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Acute Pain | Chronic Pain | General

Patient controlled epidural analgesia for labour

Clinical bottom line

Patient controlled epidural analgesia were less likely to need unscheduled anaesthetic interventions, receive a slightly lower dose of local anaesthetic, and have less motor block than those who have continuous epidural infusion.


Reference

M van der Vyver et al. Patient-controlled epidural analgesia versus continuous infusion for labour analgesia: a meta-analysis. British Journal of Anaesthesia 2002 89: 459-465.

Systematic review

Randomised trials comparing patient controlled epidural analgesia with continuous epidural infusion were sought in a variety of electronic databases, including the Cochrane Library. The same local anaesthetic had to be used. A variety of outcome measures were sought.

Results

There were nine randomised trials with 641 patients, most of whom received bupivacaine. Five studies had quality scores of 3/5 or more.

In five studies, the number of women who needed a clinician top up of the epidural for analgesia was reported (Figure 1). In women with continuous epidural infusion, 41% did not need a top up. In women with patient controlled epidural analgesia only 69% did not need a top up. The relative risk was 1.7 (1.4 to 2.0) and the number of women needed to be treated with patient controlled epidural analgesia rather than continuous epidural infusion to prevent one needing an unscheduled top up was 3.6 (2.8 to 5.2).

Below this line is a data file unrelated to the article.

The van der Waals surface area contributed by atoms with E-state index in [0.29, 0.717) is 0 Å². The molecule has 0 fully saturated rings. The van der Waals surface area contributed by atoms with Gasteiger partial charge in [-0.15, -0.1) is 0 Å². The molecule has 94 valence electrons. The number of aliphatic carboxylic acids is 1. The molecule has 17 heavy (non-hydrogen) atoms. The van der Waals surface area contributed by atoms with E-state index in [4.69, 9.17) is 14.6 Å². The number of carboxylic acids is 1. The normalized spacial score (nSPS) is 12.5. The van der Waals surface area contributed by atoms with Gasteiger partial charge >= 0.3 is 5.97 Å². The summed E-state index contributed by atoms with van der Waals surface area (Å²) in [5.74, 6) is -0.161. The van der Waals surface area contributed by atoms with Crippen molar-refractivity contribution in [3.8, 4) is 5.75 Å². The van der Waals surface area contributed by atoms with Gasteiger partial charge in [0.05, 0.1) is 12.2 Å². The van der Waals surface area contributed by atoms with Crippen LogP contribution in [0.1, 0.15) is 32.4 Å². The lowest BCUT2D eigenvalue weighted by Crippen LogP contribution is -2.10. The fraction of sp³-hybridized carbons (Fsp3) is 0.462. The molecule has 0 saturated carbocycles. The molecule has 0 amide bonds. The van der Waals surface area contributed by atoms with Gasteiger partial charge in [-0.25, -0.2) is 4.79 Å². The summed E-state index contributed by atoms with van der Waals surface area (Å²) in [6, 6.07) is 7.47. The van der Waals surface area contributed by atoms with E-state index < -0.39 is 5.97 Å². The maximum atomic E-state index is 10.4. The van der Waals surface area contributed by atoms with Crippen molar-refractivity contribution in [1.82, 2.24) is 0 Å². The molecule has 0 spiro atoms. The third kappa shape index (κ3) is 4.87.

Figure 1: Women not requiring unscheduled epidural top up

There was some evidence of decreased motor weakness in four trials with 300 patients. Here no motor weakness was seen in 90% of women receiving patient controlled epidural analgesia compared with 80% in those receiving continuous epidural infusion. The NNT for one women to be free of motor weakness was 9 (5.3 to 43).

Evidence on pain scores and maternal satisfaction was not available.

Comment

The interesting issue here is again the paucity of clinical data. On the face of it, patient controlled epidural analgesia has benefits, though much more time would need to be given to patient education. The evidence we have addresses a research an agenda, and is inadequate for implementation.